Real Power Imbalances

Of late, I have been less active on this blog. That is not because I have run out of ideas or I no longer care about the problems that arise from toxic-feminism. For the time being at least, a combination of work pressures and fighting issues in another domain has left me with less time to devote to this blog. While this issue may not seem relevant, please bear with me, there is a point to this ramble.

I have been working hard battling issues around a leasehold property I ‘own’. Those of you who are not from the UK or more specifically England and Wales, may not be familiar with this form of property ‘ownership’ that is, in essence, a feudal relic that has long since been abandoned in other counties. Although you buy your house, or more usually an apartment, in the usual way, you do not really own it. Instead, you have a right to live in it for a defined period, usually 99 years. You may have to pay ground rent and the freeholder has a right to levy service charges, over which you have no control. In short, the freeholder, despite owning only a small share of the equity, has 100% control. It should come as no surprise that this imbalance in power results in price gouging for unnecessary work, work that has not been performed to specification and freeholders pocketing large sums in commissions. Neither is this a small or niche problem. There are at least 4.8 million leasehold properties in the UK and it is estimated that 10 million people are directly or indirectly affected by this form of property ownership. That is a lot of people, a sizeable minority in fact, who are affected by this very tangible power imbalance.

I have come to realise that this subject is relevant to this blog and Critical Social Justice in general. I will use ‘woke’ as shorthand for the progressive set of beliefs associated with CSJ which include invisible and pervasive power structures operating between identity groups, such as patriarchy and white supremacy. These power structures are revealed by language and we can disable those structures by controlling language and dismantling institutions. It is as if we are locked in in zero sum games between competing identity groups.

Elsewhere in this blog, I have highlighted the Marxist analysis of ‘woke’ that sees it as a self enabling creed for over-educated middle class graduates who would otherwise be unemployable. While this may be true, I would like to suggest that ‘woke’ culture that includes toxic feminism is useful to those who hold true economic power because it distracts from socioeconomic disadvantages and power imbalances that cut across identity groups. In short the ‘woke’ are useful idiots to the economically powerful. A world were competing identity groups are locked in zero sum games against each other, distracts people from challenging entrenched economic privilege.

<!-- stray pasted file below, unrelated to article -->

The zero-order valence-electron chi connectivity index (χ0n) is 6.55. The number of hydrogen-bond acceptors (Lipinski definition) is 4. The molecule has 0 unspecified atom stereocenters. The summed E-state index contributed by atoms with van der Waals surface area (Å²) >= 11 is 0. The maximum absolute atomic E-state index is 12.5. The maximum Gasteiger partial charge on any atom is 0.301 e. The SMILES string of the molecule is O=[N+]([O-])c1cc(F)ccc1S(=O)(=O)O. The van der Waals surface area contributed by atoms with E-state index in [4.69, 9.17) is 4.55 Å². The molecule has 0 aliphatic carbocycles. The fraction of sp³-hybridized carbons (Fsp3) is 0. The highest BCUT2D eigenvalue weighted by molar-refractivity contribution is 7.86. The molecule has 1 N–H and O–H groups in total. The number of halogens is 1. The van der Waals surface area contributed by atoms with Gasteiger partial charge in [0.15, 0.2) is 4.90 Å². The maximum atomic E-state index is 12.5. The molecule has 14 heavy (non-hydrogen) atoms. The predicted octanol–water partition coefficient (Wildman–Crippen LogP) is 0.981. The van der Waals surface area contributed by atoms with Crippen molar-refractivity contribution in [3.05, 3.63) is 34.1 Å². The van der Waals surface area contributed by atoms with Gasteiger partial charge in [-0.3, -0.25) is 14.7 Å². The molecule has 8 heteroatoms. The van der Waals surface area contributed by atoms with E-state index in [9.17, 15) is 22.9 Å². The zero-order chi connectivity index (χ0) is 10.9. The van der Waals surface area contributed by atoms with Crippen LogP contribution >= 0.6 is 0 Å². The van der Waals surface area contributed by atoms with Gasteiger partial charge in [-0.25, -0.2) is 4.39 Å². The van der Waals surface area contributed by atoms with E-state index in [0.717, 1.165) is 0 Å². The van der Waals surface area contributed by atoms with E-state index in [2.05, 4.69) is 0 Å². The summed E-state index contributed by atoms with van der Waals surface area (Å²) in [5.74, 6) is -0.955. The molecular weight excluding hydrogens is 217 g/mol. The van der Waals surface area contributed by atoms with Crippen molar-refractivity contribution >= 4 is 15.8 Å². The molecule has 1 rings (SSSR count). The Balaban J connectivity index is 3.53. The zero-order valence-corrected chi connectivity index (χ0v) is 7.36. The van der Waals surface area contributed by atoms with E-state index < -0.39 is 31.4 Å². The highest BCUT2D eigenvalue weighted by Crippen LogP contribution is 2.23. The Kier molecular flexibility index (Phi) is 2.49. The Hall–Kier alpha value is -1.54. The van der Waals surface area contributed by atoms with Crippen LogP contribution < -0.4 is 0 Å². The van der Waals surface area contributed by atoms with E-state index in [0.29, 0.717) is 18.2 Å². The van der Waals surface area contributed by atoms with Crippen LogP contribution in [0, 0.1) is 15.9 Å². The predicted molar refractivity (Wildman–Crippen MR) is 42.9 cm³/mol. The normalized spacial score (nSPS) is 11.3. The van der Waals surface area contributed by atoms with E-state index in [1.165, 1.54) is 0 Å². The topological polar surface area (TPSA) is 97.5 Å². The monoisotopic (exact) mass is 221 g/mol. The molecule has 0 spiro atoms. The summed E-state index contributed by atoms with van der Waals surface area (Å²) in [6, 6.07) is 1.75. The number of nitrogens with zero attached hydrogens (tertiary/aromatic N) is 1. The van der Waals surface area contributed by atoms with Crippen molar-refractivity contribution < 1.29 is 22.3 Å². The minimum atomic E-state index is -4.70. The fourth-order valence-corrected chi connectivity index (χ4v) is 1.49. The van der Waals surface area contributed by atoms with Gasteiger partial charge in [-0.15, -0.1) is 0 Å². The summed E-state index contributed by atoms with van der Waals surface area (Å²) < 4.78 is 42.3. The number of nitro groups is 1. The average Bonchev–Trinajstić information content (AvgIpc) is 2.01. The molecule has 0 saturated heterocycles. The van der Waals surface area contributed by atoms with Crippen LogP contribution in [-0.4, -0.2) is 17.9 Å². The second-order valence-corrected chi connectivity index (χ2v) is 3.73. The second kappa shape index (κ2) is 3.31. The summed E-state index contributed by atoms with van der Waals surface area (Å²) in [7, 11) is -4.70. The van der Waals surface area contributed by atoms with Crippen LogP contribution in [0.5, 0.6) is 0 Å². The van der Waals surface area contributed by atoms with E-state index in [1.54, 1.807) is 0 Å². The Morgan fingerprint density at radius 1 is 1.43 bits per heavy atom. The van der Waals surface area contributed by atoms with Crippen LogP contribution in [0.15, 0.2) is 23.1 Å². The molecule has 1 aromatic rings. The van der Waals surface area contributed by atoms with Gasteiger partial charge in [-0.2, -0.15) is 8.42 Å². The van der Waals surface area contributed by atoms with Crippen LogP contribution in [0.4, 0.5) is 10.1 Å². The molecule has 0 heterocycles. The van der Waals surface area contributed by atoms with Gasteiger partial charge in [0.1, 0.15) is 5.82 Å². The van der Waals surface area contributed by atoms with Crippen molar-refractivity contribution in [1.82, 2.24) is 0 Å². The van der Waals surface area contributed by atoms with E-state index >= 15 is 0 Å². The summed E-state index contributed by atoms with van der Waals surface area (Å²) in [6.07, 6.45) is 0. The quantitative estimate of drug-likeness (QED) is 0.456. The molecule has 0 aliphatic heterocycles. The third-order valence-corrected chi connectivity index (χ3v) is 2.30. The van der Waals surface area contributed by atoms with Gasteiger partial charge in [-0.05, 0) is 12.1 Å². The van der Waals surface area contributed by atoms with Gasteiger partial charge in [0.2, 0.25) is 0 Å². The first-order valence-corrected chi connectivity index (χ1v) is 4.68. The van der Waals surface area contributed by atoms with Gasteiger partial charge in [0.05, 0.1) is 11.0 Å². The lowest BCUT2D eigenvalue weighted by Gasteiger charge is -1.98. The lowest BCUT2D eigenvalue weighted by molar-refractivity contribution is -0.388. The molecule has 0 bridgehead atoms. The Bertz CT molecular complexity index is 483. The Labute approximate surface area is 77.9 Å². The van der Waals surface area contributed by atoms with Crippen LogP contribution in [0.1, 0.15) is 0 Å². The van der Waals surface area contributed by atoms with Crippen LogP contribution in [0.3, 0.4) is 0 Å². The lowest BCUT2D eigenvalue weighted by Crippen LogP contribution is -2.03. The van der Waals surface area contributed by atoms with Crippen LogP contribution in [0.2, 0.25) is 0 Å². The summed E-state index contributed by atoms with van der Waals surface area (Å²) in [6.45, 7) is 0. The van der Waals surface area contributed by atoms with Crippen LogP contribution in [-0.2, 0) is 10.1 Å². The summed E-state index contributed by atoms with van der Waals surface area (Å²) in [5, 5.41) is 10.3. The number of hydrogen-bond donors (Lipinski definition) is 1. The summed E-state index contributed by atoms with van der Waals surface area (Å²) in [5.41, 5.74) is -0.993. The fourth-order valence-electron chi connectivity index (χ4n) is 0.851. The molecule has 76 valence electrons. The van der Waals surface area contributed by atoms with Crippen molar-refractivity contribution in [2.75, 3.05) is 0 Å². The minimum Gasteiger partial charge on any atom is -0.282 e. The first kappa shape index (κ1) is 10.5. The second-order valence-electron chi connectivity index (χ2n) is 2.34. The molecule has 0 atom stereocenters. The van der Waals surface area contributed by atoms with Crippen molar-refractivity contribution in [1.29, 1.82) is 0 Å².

Leasehold is one small example of a real and tangible power structure, operating between leaseholders and and freeholders, that disadvantages millions of people regardless of sex, race or sexual preference. Despite that, progressives are not interested. Just look at the Guardian for example, there has some coverage, but nothing like that given over to feminism or reparations for slavery that happened hundreds of years ago. I would suggest there are far more leaseholders than people with gender dysphoria, but that is not where the interests of progressives lie. And that benefits the rentier class who can look from above while activists squabble among themselves about largely imaginary grievances – hence my choice of cartoon at the top of this article.

The connection I am making between ‘woke’ and property ownership in England and Wales is slightly tenuous, I acknowledge. Furthermore, my problems are perhaps the sort it is a privilege to have and trivial compared to those who are homeless or in insecure rental accommodation. After all, I have a roof over my head and food on my plate. That said, many leaseholders, male and female, do face ruin as a result of the actions of avaricious freeholders. So, rather than fighting amongst ourselves as the most economically privileged might wish, let’s take on real and tangible power structures. The patriarchy doesn’t exist, but tangible power imbalances between many citizens and the rentier class certainly do. We should use our activism where it can make a difference, rather than stoking imaginary grievances between identity groups.

By femgoggles

I was abandoned by my parents in the black mountains and raised by timberwolves. On my return to the 'civilised world' with questionable table manners, I became a detached observer of human behaviour in general and gender relations in particular. This blog is the product of those observations.


  1. You’ve (as usual) put words to an issue that’s bothered me for a long time: many “progressives” are virtue signalling for frankly quite privileged people who are claiming “victimhood” instead of standing up for people with real day-to-day issues. As you say, the landlords, and the unscrupulous employers, and corporations are delighted by this, as are the politicians who protect them.

    The “culture wars” were a great gift from the “progressive” left to the powerful as a distraction; it’s also a great recruiting tool for some of the less savoury right wing groups.

    It’s certainly noticeable that in my workplace with people who have all kinds of psychological issues we get very few “Social Justice Warriors”, because our clients are a too unpredictable, too much hard work, and of course too powerless to be of any use to them; they prefer to go to the universities and persuade wealthy students that they’re all victims because someone used the wrong pronouns…

    Keep up the good work.


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